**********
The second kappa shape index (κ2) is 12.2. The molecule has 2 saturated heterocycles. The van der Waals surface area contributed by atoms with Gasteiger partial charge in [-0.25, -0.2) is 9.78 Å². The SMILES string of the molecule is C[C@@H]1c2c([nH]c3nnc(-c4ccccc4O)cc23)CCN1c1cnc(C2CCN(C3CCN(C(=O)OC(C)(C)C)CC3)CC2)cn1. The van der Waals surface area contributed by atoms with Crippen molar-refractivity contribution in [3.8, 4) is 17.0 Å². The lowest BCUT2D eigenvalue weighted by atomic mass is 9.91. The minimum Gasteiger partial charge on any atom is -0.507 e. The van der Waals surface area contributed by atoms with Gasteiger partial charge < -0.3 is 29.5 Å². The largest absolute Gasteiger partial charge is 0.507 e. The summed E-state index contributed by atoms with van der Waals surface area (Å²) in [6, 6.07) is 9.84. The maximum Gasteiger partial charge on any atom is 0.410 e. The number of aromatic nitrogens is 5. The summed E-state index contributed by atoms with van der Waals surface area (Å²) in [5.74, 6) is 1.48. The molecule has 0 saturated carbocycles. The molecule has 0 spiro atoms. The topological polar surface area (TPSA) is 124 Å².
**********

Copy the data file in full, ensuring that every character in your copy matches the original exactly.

The second kappa shape index (κ2) is 12.2. The molecule has 2 saturated heterocycles. The van der Waals surface area contributed by atoms with Gasteiger partial charge in [-0.25, -0.2) is 9.78 Å². The SMILES string of the molecule is C[C@@H]1c2c([nH]c3nnc(-c4ccccc4O)cc23)CCN1c1cnc(C2CCN(C3CCN(C(=O)OC(C)(C)C)CC3)CC2)cn1. The van der Waals surface area contributed by atoms with Crippen molar-refractivity contribution in [3.8, 4) is 17.0 Å². The lowest BCUT2D eigenvalue weighted by atomic mass is 9.91. The minimum Gasteiger partial charge on any atom is -0.507 e. The van der Waals surface area contributed by atoms with Gasteiger partial charge < -0.3 is 29.5 Å². The largest absolute Gasteiger partial charge is 0.507 e. The summed E-state index contributed by atoms with van der Waals surface area (Å²) in [6, 6.07) is 9.84. The maximum Gasteiger partial charge on any atom is 0.410 e. The number of aromatic nitrogens is 5. The summed E-state index contributed by atoms with van der Waals surface area (Å²) in [5.74, 6) is 1.48. The molecule has 0 saturated carbocycles. The molecule has 0 spiro atoms. The topological polar surface area (TPSA) is 124 Å².